Fred Echols

WVTF/RADIO IQ News Host, Producer and Reporter

Fred Echols is a long time member of the WVTF/RADIO IQ news department and produces news content as well as public affairs programs. Fred's career in broadcasting began in North Carolina's Triad before switching from commercial radio where he'd held numerous positions including program director to hosting public radio programming at WVTF.

 

Virginia Public Access Project

A Supreme Court ruling that says signs cannot be treated differently based on content no longer allows local governments to give political signs extra leeway. That's caused some inconvenience for a Virginia county. And, not everyone is happy that Mary Baldwin University in Staunton will soon have male students living on campus for the first time. Those have been among the most read stories over the past week on the Virginia Public Access Project's Va News link at vpap.org.

Virginia Public Access Project

300 hunters from across the Eastern United States spent a recent weekend shooting predatory animals in hope of winning a cash prize offered in Virginia, and the latest oversized Confederate flag to go up in the state has been ruled illegal. Those have been among the most read stories over the past week on the Virginia Public Access Project's Va News link at vpap.org.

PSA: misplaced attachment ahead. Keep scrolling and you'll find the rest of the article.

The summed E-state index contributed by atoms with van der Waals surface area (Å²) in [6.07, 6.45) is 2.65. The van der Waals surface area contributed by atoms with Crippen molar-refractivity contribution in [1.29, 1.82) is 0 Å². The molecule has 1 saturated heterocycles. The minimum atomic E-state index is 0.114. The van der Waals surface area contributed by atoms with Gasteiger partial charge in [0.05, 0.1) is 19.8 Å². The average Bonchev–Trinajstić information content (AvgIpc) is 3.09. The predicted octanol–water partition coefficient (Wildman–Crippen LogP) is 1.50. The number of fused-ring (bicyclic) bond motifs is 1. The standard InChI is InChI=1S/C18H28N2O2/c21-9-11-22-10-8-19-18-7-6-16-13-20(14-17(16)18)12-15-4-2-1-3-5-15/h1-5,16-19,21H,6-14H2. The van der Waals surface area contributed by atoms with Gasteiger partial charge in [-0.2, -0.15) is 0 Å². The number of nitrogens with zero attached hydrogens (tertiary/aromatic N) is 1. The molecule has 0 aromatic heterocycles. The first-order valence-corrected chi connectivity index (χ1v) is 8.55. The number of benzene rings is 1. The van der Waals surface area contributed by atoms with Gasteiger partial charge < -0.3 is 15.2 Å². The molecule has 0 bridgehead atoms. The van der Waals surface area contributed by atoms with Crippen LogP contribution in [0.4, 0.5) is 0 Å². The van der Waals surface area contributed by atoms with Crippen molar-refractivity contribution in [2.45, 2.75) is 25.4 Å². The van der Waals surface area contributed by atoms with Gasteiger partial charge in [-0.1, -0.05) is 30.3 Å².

Virginia Public Access Project

When a southwest Virginia man considered himself inconvenienced by the DMV he decided to pay his car tax the hard way, and charges have been dropped against a Prince William teenager accused of stealing a carton of milk at school. Those have been among the most read stories over the past week on the Virginia Public Access Project's Va News link at vpap.org.

Virginia Public Access Project

Since Chesterfield County supervisors made it cheaper for developers to launch new projects they've been overwhelmed with applications, and as flooding gets worse in Hampton Roads there's a call for a new state cabinet position to manage response efforts. Those have been among the most read stories over the past week on the Virginia Public Access Project's Va News link at vpap.org.

Virginia Public Access Project

City council members in Chesapeake have decided they need stronger laws to deal with night clubs where things get out of hand, and Surry County is finding out how hard it can be to keep 400-year-old paperwork in good condition. Those have been among the most read stories over the past week on the Virginia Public Access Project's Va News link at vpap.org.

Pages